I’m not entirely sure that this edition is the same as others and so, from the get-go, I should say that the three stories I am reviewing here are The Torrents of Spring, First Love, and Mumu.
The first of these, and the longest, along with the second not much shorter, resemble one another markedly in their themes of love and a femme fatale. Both have the same feel, being written in the third person from the point of view of the main character in the first instance, in the second in the first person, (if you get my drift), thus both presenting the perspective of the victims of sexual allure. However, the two stories are different in many of their aspects.
The Torrents of Spring has the feel of a novel, packed with incident and with a complex storyline. I don’t want to introduce spoilers, so it suffices to say that the central character is the victim of the machinations of a less-than amiable woman who uses her beauty to wreak havoc amongst those around her. In spite of the dramatic theme – see my summary at the end of this review for more on that – there’s an almost painterly feel to the story as Turgenev, intentionally or otherwise, presents us with descriptive vignettes that might be used as portrayals for some commissioned artist. These begin as watercolour still-life, but by the end take on the air of oil paintings in the more acute style of romanticism. It makes for vivid writing, and yet the style overall is easy and relaxed for all the thematic drama. Of the three stories, this is the most intense and yet that intensity is far-from blatant.
First Love presents us, at least for a while, with something of a mystery, rather spoiled for me personally as I guessed the outcome early on. The painterly feel is not so much in evidence. Instead, with a sparse story arc, we tend to get a better feel for the narrator here, a sixteen-year old who falls for the seductive wiles of a woman of 21. However, this woman is more amiable than her counterpart in the first story, playful and without ill-intent becoming, in the end, the victim of her own allure rather than making others the victim of it.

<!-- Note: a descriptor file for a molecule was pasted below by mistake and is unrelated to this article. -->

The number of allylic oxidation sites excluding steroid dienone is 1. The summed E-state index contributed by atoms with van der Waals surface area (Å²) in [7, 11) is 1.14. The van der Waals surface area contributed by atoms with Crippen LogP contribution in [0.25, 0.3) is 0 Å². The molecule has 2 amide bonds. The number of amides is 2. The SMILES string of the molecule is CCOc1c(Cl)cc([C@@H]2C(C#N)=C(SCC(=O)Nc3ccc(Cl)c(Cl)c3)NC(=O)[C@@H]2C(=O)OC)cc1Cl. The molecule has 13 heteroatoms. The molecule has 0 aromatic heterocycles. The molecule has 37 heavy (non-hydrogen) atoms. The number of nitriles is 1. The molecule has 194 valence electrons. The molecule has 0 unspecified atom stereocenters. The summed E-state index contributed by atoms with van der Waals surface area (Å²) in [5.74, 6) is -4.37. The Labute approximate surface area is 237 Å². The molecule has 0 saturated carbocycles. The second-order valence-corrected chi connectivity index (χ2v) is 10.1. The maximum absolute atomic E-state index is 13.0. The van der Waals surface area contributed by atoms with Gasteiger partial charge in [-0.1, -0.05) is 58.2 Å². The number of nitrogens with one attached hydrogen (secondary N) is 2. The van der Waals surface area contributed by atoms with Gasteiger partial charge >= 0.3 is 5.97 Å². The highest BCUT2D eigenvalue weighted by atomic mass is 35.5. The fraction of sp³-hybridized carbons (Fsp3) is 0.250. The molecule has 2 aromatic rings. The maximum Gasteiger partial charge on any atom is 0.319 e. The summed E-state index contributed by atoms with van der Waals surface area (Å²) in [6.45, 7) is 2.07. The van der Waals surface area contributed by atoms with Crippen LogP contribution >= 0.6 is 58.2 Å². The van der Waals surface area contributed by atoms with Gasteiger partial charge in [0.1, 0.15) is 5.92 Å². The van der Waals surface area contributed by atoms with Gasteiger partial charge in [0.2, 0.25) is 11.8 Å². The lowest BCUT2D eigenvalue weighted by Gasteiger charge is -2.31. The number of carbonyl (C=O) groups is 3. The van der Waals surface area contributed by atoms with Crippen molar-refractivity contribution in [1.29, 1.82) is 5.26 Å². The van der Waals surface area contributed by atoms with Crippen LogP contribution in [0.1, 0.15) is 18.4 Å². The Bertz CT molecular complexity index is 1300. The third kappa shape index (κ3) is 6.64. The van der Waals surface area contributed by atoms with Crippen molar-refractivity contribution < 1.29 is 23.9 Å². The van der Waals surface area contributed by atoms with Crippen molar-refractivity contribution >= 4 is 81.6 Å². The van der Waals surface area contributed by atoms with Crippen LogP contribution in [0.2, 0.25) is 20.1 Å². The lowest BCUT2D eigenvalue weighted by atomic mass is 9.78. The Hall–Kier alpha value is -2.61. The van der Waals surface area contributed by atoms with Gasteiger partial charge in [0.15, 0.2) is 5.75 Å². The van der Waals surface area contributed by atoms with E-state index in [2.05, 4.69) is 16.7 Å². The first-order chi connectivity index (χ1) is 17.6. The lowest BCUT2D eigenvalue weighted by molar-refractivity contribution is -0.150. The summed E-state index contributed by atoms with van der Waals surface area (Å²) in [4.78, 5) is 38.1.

Mumu is a short short story, at least compared with the other two, and as with the first the writing is more dense having a higher level of incident packed into it than in First Love. In many ways it is markedly different from its companions with an omniscient narrator and a different theme, that of a man trapped in the feudal system, his life commanded by a capricious – and somewhat neurotic – elderly mistress, first in his being denied marriage to the woman he loves, (not that he was ever likely to be her husband), and then in his being denied his pet dog which gives its name to the title of the story.
The three stories (vaguely) described (for fear of spoilers), it’s worth returning again to their most important commonality. All three are inconsequential. Turgenev sets up the potential for great drama in terms of the things endured by his main characters, but the drama never reaches any significant heights. Even a duel in the first story becomes a non-event. There’s a sense here of stoicism in the face either of fates that the characters have no control over, or that they spoil through their own folly, or both. Where another writer may have piled on the emotion and had his or her characters standing windswept at the edge of some abyss contemplating their own ends at the unfairness of life, Turgenev has his getting on with the hand they’ve been dealt. Far from this being negative, it’s refreshing in its naturalism and tends to make other writers seem vaguely hysterical in contrast to Turgenev, perhaps rightly so. All three stories have their ‘Oh no, not that!’ moment for the reader nonetheless – particularly the third for me, given my own predilections – and so the stories are far-from entirely relaxing.
In their lyrical stoicism, then, these three stories make for seemingly easy reading. They are packed with drama to be sure, but the melodrama that all too often accompanies it in fiction is absent, leaving us with writing which is somehow more powerful in retrospect than it seems at the time, a tonic in considering how literature tends, all too often, to present us with quite the reverse.